5. Write Down Your Goals, and Get Clear on Them

bullseye

This is so important, and we all tend to underestimate it. According to Forbes, “People who very vividly describe or picture their goals are anywhere from 1.2 to 1.4 times more likely to successfully accomplish their goals.” So yes, you need to be writing down your goals!

That goes for your social media marketing strategy, too.

If you don’t know what you’re striving for, how can you ever determine if what you’re doing is actually working?

How to Do It

  1. Pick three things you want to accomplish in one week, one month, and three months.
  2. Make them concrete and measurable. “Grow our brand online” isn’t a good goal because it’s not specific enough to measure. “Increase our social media engagement by 10%” is a goal you can track and measure.
  3. Write down the baby steps you’re going to take to hit your goals.

6. Leverage the Power of Networking and Influencer Marketing

You don’t have to do this alone. In fact, you shouldn’t. Imagine combining forces with a brand or individual your size or perhaps much larger. Think of the new people you could reach and the exposure you would receive.

This is why we network.

When you form mutually beneficial relationships with other people and businesses, you open yourself up to even greater opportunities.

How to Do It

  1. Find three to five brands in your industry who are not direct competitors with social media followings as least as big as your own.
  2. Find three to five influencers with large followings (in the five digits and up) in your industry.
  3. Contact them either through email or one of their social media platforms.

7. Push for Customer Reviews

bartender with tray of food

Since you might not have a popular brand name working in your favor, you’re going to have to use something else to convince people to spend money on you.

That’s where customer reviews come in.

Write this down: Reviews are vital for the survival of your small business. This is no exaggeration. There’s a growing mountain of data that backs up this statement — far too much to include in this blog. But the point is this: 90% of customers read reviews online before they visit a business. Furthermore, 88% trust online reviews as much as personal recommendations.

Reviews are like word-of-mouth business. Acquiring as many as possible should be a part of your digital marketing strategy. You’ll need them on Yelp, Facebook, and Google My Business, to start.

How to Do It

  1. Post once a week on your social media pages asking people to leave you a review. Be sure to provide the link to where they should go.
  2. Ask your email subscribers once or twice a month to leave you a review online. Again, provide the link.
  3. If you have a brick and mortar, hang up signs and posters asking people for their reviews.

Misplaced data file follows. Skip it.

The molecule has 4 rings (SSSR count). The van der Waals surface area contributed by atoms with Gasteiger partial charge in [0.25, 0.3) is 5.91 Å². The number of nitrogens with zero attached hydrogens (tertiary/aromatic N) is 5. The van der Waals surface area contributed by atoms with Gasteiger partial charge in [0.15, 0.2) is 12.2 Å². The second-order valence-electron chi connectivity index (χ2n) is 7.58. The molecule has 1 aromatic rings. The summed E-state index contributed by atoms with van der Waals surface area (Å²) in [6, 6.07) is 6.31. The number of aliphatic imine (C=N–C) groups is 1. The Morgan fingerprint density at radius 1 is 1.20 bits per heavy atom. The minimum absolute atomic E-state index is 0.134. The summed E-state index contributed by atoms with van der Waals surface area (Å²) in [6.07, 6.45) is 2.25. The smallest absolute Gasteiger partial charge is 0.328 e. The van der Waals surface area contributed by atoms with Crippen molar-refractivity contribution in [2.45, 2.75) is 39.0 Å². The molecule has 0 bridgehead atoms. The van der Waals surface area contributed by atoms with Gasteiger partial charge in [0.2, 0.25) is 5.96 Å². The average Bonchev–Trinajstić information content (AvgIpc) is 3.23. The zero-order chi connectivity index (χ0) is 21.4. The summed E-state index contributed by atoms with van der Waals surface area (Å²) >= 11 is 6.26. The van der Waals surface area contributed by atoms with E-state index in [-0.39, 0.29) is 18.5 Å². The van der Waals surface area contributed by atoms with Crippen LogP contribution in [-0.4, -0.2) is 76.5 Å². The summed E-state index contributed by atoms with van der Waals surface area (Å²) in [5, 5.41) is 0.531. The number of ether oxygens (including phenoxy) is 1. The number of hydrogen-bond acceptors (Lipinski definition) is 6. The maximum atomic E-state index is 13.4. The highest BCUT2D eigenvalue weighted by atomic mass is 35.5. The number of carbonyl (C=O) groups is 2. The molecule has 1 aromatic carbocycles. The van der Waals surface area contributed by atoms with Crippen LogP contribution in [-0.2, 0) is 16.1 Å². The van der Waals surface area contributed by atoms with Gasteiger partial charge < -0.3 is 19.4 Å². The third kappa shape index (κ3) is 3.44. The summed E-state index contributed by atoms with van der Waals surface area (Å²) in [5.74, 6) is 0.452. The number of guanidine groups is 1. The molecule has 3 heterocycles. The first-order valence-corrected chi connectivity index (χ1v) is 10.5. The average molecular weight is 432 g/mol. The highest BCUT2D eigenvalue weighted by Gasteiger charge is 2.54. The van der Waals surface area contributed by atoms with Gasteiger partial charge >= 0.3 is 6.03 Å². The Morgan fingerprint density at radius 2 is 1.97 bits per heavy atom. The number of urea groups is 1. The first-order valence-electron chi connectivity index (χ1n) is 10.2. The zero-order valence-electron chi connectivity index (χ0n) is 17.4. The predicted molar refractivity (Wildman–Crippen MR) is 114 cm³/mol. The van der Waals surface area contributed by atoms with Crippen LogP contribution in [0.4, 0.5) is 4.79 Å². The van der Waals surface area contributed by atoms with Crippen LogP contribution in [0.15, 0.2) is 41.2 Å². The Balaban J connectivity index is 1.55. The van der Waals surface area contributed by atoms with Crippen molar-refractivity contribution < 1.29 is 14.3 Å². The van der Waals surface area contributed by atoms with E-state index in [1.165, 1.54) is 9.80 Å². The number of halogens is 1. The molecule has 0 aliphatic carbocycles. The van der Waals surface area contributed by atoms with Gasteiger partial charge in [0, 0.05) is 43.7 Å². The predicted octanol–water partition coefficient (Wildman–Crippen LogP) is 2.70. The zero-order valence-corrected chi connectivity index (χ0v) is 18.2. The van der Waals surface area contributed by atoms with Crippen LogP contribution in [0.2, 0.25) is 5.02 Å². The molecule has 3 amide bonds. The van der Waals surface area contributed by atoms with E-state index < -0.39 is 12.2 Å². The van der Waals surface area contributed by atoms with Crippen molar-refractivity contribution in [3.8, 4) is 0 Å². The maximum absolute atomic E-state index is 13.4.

8. Offer Plenty of Incentives for People to Follow and Engage With You

Social media for small business includes giving people a reason to follow you. They’re going to be wondering one thing: “What do I get out of this?”

So, tell them — what do they get for following and engaging with you online?

Your social media should inform, educate, or entertain your followers — or a combination of the three. This relationship needs to benefit the both of you. What can you give them in return for their attention online?

How to Do It

  1. Create a freebie that you can share on your social media — something that will be of value to your followers. Think of things like checklists or demos/tutorials.
  2. Hold social media giveaways or offer discounts to your followers.
  3. Encourage followers to sign up for your email list by promising them email-gated content (read: content they can get only when they sign up!).

9. Create a Social Media Calendar and Plan Ahead

calendar

For small businesses, it’s easy to put your social media on the back burner. But note this: This is something you really need to commit to.

Set aside time to come up with a calendar that you can update each week or even only once a month. Have a plan. Brainstorm your posts ahead of time.

Your social media is a tool that can help you grow your business tremendously — but only if you take it seriously.

How to Do It

  1. Start small. Plan out one week’s worth of posts. Schedule them out ahead of time using a social media management tool like eClincher.
  2. Write down a mini-goal you want to accomplish by the end of this week.
  3. At least two days before the week ends, update your calendar with more posts!

Digital marketing isn’t just for the big guys. Social media for small business is the real deal. Treat it like the powerful tool it is, and your business will reap the rewards.